“The war can shorten life expectancy by several years.”

More than half a year has passed since the war began, and the Israeli public continues to face unusual difficulties. In view of the number of murdered and dead, the kidnapped who are still languishing in the captivity of Hamas, and the tens of thousands who have been evacuated from their homes, it is already possible to detect a deterioration in the mental and physical condition of the Israelis. But according to the experts, the prolonged fighting is expected to damage public health in the medium and long term, years and months ahead. It seems, then, that the worst is yet to come.”The immediate impact of the Sheva massacre in October is manifested in the mental aspect,” says Prof. Hagai Levin, chairman of the Union of Public Health Physicians and head of the health system at the headquarters of the families of the abductees, “anxiety, depression, sleep disorders, concentration disorders, the need for medication, this is first and foremost. But in the long term we will also see health damage and a worsening of the condition of patients with chronic diseases, such as diabetes and hypertension, an outbreak of cancer and autoimmune diseases, and even a decrease in life expectancy.”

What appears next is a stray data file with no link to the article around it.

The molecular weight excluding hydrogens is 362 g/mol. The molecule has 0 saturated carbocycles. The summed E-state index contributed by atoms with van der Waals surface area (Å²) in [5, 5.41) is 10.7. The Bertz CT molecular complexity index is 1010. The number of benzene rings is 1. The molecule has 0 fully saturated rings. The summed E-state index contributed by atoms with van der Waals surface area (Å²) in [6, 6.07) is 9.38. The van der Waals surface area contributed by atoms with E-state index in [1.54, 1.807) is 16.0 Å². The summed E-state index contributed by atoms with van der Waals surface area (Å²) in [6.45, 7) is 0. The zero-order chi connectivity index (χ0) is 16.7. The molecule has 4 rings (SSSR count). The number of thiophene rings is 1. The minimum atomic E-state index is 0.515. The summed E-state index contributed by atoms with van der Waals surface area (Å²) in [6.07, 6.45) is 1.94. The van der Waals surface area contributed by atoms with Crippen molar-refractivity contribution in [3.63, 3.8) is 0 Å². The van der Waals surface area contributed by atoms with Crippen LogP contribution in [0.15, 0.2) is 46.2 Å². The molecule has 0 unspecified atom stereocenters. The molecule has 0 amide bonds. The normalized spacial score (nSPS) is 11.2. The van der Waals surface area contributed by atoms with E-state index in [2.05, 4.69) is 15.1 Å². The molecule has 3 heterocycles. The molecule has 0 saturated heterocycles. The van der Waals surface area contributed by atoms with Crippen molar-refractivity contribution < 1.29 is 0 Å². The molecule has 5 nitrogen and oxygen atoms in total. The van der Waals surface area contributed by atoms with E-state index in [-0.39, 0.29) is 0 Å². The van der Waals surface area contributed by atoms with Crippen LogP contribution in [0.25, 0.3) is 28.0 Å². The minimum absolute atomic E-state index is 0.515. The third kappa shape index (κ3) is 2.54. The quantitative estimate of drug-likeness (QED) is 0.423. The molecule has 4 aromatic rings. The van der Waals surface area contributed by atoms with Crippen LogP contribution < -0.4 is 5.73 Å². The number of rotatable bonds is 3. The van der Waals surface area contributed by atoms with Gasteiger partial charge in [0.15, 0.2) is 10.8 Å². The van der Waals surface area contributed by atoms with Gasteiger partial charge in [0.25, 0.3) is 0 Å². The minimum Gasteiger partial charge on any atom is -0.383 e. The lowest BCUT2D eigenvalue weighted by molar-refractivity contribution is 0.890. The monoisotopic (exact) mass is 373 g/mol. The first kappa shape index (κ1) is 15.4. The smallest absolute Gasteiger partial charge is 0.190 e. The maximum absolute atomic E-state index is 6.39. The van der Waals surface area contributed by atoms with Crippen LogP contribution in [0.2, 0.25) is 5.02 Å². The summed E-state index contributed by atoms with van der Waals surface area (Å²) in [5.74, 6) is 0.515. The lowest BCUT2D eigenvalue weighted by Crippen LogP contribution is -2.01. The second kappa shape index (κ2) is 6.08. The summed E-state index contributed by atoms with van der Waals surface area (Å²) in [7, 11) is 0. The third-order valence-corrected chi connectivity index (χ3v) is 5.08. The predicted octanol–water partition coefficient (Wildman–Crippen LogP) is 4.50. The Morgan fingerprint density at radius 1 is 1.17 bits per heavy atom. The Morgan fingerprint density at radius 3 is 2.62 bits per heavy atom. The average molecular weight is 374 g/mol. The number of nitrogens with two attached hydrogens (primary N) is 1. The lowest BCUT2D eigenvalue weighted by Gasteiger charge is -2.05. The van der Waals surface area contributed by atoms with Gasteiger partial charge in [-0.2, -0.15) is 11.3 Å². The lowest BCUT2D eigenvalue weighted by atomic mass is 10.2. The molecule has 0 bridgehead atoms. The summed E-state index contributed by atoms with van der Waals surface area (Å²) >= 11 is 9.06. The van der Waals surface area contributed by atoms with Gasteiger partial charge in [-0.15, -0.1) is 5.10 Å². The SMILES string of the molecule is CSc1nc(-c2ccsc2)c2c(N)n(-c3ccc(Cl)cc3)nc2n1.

According to him, the answer requires, among other things, the creation of a strategic plan to strengthen the resilience and ability among the public to deal with the unexpected challenges yet to come. “We had an epidemic, we had a revolution, we had a war, and I don’t know what the next M is. We need to produce a strategic plan right now that will train more personnel, that will give tools to the public and that will maintain the infrastructures to provide a better answer for the future.”